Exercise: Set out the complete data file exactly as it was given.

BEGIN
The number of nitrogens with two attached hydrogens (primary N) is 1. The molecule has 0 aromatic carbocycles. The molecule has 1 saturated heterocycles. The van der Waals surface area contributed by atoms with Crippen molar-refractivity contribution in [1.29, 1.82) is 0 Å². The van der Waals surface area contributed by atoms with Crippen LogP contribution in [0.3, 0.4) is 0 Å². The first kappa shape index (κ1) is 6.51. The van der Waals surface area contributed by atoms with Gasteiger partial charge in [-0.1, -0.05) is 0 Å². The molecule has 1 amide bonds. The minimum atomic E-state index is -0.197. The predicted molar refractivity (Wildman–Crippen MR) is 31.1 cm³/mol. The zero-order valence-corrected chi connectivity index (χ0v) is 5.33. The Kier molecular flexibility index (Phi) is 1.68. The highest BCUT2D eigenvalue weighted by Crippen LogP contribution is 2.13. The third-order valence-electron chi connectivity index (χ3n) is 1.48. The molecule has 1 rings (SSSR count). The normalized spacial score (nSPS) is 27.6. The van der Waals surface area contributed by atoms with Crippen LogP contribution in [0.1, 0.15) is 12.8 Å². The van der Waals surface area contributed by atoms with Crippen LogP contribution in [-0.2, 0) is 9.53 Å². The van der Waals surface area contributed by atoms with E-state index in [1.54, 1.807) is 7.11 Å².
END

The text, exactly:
The number of nitrogens with two attached hydrogens (primary N) is 1. The molecule has 0 aromatic carbocycles. The molecule has 1 saturated heterocycles. The van der Waals surface area contributed by atoms with Crippen molar-refractivity contribution in [1.29, 1.82) is 0 Å². The van der Waals surface area contributed by atoms with Crippen LogP contribution in [0.3, 0.4) is 0 Å². The first kappa shape index (κ1) is 6.51. The van der Waals surface area contributed by atoms with Gasteiger partial charge in [-0.1, -0.05) is 0 Å². The molecule has 1 amide bonds. The minimum atomic E-state index is -0.197. The predicted molar refractivity (Wildman–Crippen MR) is 31.1 cm³/mol. The zero-order valence-corrected chi connectivity index (χ0v) is 5.33. The Kier molecular flexibility index (Phi) is 1.68. The highest BCUT2D eigenvalue weighted by Crippen LogP contribution is 2.13. The third-order valence-electron chi connectivity index (χ3n) is 1.48. The molecule has 1 rings (SSSR count). The normalized spacial score (nSPS) is 27.6. The van der Waals surface area contributed by atoms with Crippen LogP contribution in [0.1, 0.15) is 12.8 Å². The van der Waals surface area contributed by atoms with Crippen LogP contribution in [-0.2, 0) is 9.53 Å². The van der Waals surface area contributed by atoms with E-state index in [1.54, 1.807) is 7.11 Å².